But they were right: Martinez was a second-division semi-regular for some dreadful Astros teams before being released and picked up by Detroit. He was given an actual regular job with a good Tigers' team, and he responded by hitting .315 with some power. The next year, he hit 38 home runs, made the American League All-Star team and got an MVP vote or two. Last year, again, he hit .300 and slugged over .500, but by various metrics struggled so much in the outfield that it overshadowed much of his hitting.
Then in July this year, the Tigers dealt Martinez to Arizona, where he had been struggling somewhat until Monday -- four homer games do tend to end slumps.
So to the math, I asked Statcast™ guru Tom Tango to whip up a fairly quick, easy and unscientific formula to determine just how unlikely it is for a good hitter like J.D. Martinez to hit four home runs in a game. The math, I think, leads us to interesting places.
First, we need to come up with a rough home run percentage for Martinez. Tango did this the easy way, by dividing Martinez's home runs in recent years by his at-bats. He came up with 6.85 percent. Martinez's home run rate this year is higher than that, but let's be honest -- even that 6.85 percent rate is ridiculously high. Babe Ruth hit home runs 6.7 percent of the time. Barry Bonds hit homers 6.1 percent of the time. So we're being more than fair to J.D. Martinez.
Now, are we saying that Martinez's home run stays constant at around seven percent? Of course not. It's so much more complicated than that -- home runs depend on stadium, wind, altitude, health, age, who is pitching and countless other factors. We can't come up with a true home run percentage for Martinez, but the 6.85 percent seems as reasonable as anything else.
Anyway, let's go with it. It's all for fun, anyway.
Next, it comes down to plate appearances. With just four plate appearances, the mathematical chances that Martinez would hit four home runs are very slim -- 45,000-to-1 according to Tango's calculations (77,000-to-1 if you put Martinez's home run chances at a more realistic six percent). Only one player in baseball history (Carlos Delgado in 2003) has hit four home runs in a four-plate-appearance game.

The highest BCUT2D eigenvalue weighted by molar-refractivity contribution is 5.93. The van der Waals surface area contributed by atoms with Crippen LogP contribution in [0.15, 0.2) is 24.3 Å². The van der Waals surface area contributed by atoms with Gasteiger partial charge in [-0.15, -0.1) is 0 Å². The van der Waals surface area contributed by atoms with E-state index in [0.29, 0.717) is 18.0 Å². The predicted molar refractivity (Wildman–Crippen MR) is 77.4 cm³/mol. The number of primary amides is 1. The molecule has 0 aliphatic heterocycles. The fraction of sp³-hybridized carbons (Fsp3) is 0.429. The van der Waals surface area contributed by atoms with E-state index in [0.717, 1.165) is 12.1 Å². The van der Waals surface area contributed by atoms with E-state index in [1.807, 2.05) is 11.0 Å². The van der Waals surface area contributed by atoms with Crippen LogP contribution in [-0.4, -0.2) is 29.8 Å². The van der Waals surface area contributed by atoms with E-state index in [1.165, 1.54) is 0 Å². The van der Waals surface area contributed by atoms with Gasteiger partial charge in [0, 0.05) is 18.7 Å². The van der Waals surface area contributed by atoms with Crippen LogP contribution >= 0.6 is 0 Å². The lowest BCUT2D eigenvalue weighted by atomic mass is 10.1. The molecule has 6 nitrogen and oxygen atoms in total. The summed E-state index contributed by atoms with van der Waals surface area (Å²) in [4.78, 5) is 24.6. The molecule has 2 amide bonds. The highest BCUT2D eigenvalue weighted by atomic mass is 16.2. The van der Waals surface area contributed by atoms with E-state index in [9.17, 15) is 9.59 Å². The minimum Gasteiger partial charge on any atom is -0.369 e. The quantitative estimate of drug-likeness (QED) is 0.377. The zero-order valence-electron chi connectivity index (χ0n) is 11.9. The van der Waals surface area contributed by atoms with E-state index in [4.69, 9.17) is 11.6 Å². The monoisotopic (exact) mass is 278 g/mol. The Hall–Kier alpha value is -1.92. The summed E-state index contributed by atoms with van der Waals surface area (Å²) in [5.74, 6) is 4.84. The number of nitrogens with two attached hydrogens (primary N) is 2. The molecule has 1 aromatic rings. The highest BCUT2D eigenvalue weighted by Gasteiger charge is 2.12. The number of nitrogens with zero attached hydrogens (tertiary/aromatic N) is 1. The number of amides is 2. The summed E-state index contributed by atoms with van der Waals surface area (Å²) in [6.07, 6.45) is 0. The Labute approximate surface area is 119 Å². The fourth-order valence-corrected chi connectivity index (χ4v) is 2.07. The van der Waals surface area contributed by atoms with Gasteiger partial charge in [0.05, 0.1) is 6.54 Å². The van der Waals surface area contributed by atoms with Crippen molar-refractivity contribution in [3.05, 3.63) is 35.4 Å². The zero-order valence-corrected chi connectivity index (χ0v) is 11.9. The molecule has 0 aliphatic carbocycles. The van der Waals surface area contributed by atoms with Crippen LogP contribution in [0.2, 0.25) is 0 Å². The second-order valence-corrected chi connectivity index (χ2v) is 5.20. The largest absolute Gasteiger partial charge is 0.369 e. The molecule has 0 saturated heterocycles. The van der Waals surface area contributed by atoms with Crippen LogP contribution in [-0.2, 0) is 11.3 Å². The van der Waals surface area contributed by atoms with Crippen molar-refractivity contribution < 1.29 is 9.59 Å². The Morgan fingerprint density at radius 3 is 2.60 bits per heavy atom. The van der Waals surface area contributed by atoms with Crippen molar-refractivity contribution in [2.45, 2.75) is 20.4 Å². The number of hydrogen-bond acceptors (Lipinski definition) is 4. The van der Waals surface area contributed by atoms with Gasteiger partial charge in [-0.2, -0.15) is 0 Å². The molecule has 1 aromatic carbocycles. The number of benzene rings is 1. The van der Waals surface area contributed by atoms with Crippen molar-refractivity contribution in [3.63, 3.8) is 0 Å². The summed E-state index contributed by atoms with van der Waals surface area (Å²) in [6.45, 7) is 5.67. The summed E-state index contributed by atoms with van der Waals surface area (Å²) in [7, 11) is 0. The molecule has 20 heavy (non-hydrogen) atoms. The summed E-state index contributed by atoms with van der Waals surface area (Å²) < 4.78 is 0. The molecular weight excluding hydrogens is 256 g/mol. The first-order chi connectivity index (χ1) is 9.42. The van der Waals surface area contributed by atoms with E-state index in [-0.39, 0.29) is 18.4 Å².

But it turns out that Martinez got five plate appearances Monday -- and that's a whole different thing. With five PAs, the odds drop significantly, to 9,000-to-1. If he would have happened to get six plate appearances, the odds drop much more, down to 3,000-to-1.
If these odds sound low to you -- they did to me -- you have to consider that plate-appearance thing. Truth is, more often than not, hitters (and especially middle-of-the-lineup hitters) do not get five-or-more plate appearances.
Look: I would say only 10 true power hitters got even 1,000 games career with five-or-more plate appearances: Alex Rodriguez, Henry Aaron, Barry Bonds, Rafael Palmeiro, Babe Ruth, Lou Gehrig, Willie Mays, Ken Griffey, Albert Pujols and Stan Musial. So using the odds, 9,000-to-1, that means at least one of those should have had a four-homer game.
Two of them did: Gehrig and Mays.
See? Isn't math fun?
Anyways, what the math tells us is this: Hitting four home runs in a game takes a perfect storm. Ruth never did it. Bonds never did it. Mark McGwire ... Jim Thome ... Harmon Killebrew ... Sammy Sosa ... it never happened.
For 16 others, though, it all came together. All but a couple of them were big power hitters (for an exception, see blog post on Pat Seerey), and they got five-or-more at-bats (Seerey got seven at-bats), and conditions were ripe (Gil Hodges and Joe Adcock did it at cozy Ebbets Field; Josh Hamilton did it at home run friendly Camden Yards).
So, no, we can't come up with real odds for Martinez to do it ... especially at Dodger Stadium ... especially off four different pitchers ... especially against a team that until a few days ago we were calling potentially the best of all time. But he did get five plate appearances. And he is hitting home runs at a career-high rate. And sometimes, when the tumblers click into place, magic happens.